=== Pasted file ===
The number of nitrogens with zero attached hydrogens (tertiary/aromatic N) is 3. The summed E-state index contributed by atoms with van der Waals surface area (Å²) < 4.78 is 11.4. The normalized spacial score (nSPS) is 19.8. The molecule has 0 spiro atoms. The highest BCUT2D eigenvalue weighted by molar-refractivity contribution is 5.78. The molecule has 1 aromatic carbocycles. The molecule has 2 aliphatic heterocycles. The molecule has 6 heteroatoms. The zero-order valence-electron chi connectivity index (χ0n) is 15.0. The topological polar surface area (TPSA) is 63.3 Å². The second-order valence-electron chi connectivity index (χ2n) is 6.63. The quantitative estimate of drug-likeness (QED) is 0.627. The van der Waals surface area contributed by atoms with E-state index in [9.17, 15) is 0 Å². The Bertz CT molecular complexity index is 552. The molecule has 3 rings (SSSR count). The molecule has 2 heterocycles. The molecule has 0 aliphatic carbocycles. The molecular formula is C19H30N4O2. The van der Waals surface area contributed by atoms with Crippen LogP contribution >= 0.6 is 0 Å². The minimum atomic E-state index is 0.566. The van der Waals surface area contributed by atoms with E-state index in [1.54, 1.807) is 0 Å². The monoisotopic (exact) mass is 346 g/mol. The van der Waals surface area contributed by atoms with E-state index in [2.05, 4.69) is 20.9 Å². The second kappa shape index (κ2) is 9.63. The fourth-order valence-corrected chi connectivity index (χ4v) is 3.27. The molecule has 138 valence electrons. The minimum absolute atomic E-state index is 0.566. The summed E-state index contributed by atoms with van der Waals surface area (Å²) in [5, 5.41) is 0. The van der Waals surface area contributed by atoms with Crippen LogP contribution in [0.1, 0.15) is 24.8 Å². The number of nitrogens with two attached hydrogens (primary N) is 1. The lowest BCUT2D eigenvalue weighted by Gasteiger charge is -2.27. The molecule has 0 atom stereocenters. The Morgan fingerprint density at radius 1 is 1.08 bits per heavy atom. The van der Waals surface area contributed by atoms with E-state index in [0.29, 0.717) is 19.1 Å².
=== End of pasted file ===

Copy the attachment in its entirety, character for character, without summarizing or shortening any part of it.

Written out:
The number of nitrogens with zero attached hydrogens (tertiary/aromatic N) is 3. The summed E-state index contributed by atoms with van der Waals surface area (Å²) < 4.78 is 11.4. The normalized spacial score (nSPS) is 19.8. The molecule has 0 spiro atoms. The highest BCUT2D eigenvalue weighted by molar-refractivity contribution is 5.78. The molecule has 1 aromatic carbocycles. The molecule has 2 aliphatic heterocycles. The molecule has 6 heteroatoms. The zero-order valence-electron chi connectivity index (χ0n) is 15.0. The topological polar surface area (TPSA) is 63.3 Å². The second-order valence-electron chi connectivity index (χ2n) is 6.63. The quantitative estimate of drug-likeness (QED) is 0.627. The van der Waals surface area contributed by atoms with E-state index in [9.17, 15) is 0 Å². The Bertz CT molecular complexity index is 552. The molecule has 3 rings (SSSR count). The molecule has 2 heterocycles. The molecule has 0 aliphatic carbocycles. The molecular formula is C19H30N4O2. The van der Waals surface area contributed by atoms with Crippen LogP contribution >= 0.6 is 0 Å². The minimum atomic E-state index is 0.566. The van der Waals surface area contributed by atoms with E-state index in [1.54, 1.807) is 0 Å². The monoisotopic (exact) mass is 346 g/mol. The van der Waals surface area contributed by atoms with E-state index in [2.05, 4.69) is 20.9 Å². The second kappa shape index (κ2) is 9.63. The fourth-order valence-corrected chi connectivity index (χ4v) is 3.27. The molecule has 138 valence electrons. The minimum absolute atomic E-state index is 0.566. The summed E-state index contributed by atoms with van der Waals surface area (Å²) in [5, 5.41) is 0. The van der Waals surface area contributed by atoms with Crippen LogP contribution in [0.1, 0.15) is 24.8 Å². The number of nitrogens with two attached hydrogens (primary N) is 1. The lowest BCUT2D eigenvalue weighted by Gasteiger charge is -2.27. The molecule has 0 atom stereocenters. The Morgan fingerprint density at radius 1 is 1.08 bits per heavy atom. The van der Waals surface area contributed by atoms with E-state index in [0.29, 0.717) is 19.1 Å².